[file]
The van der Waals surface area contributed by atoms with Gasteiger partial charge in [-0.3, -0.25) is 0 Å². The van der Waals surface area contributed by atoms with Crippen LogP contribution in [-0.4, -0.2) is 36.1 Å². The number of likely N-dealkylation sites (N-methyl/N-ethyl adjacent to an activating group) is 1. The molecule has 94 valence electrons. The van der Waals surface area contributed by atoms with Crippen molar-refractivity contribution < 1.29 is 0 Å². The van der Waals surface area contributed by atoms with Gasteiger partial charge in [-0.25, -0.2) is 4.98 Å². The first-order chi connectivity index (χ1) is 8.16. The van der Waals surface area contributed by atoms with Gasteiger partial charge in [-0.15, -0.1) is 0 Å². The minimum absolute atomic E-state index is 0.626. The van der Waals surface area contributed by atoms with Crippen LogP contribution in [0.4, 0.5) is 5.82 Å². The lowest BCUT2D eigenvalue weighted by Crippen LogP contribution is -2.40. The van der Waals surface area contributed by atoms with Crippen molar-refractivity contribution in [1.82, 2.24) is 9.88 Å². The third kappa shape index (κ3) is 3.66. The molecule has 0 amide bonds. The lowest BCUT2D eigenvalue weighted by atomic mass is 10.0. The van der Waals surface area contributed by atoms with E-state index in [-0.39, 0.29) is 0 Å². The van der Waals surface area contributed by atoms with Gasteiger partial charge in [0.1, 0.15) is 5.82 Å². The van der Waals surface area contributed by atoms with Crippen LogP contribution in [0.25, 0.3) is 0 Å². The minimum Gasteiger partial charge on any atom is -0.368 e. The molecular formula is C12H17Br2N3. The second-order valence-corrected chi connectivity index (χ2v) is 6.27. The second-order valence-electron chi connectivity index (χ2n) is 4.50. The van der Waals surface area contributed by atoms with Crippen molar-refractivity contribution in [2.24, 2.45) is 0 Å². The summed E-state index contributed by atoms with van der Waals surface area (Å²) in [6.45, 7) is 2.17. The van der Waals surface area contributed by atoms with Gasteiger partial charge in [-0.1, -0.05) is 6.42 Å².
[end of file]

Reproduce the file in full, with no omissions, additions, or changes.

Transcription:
The van der Waals surface area contributed by atoms with Gasteiger partial charge in [-0.3, -0.25) is 0 Å². The van der Waals surface area contributed by atoms with Crippen LogP contribution in [-0.4, -0.2) is 36.1 Å². The number of likely N-dealkylation sites (N-methyl/N-ethyl adjacent to an activating group) is 1. The molecule has 94 valence electrons. The van der Waals surface area contributed by atoms with Crippen molar-refractivity contribution < 1.29 is 0 Å². The van der Waals surface area contributed by atoms with Gasteiger partial charge in [-0.25, -0.2) is 4.98 Å². The first-order chi connectivity index (χ1) is 8.16. The van der Waals surface area contributed by atoms with Gasteiger partial charge in [-0.15, -0.1) is 0 Å². The minimum absolute atomic E-state index is 0.626. The van der Waals surface area contributed by atoms with Crippen LogP contribution in [0.4, 0.5) is 5.82 Å². The lowest BCUT2D eigenvalue weighted by Crippen LogP contribution is -2.40. The van der Waals surface area contributed by atoms with Crippen molar-refractivity contribution in [1.82, 2.24) is 9.88 Å². The third kappa shape index (κ3) is 3.66. The molecule has 0 amide bonds. The lowest BCUT2D eigenvalue weighted by atomic mass is 10.0. The van der Waals surface area contributed by atoms with E-state index in [-0.39, 0.29) is 0 Å². The van der Waals surface area contributed by atoms with Gasteiger partial charge in [0.1, 0.15) is 5.82 Å². The van der Waals surface area contributed by atoms with Crippen LogP contribution in [0.25, 0.3) is 0 Å². The minimum Gasteiger partial charge on any atom is -0.368 e. The molecular formula is C12H17Br2N3. The second-order valence-corrected chi connectivity index (χ2v) is 6.27. The second-order valence-electron chi connectivity index (χ2n) is 4.50. The van der Waals surface area contributed by atoms with Crippen molar-refractivity contribution in [2.24, 2.45) is 0 Å². The summed E-state index contributed by atoms with van der Waals surface area (Å²) in [6.45, 7) is 2.17. The van der Waals surface area contributed by atoms with Gasteiger partial charge in [-0.1, -0.05) is 6.42 Å².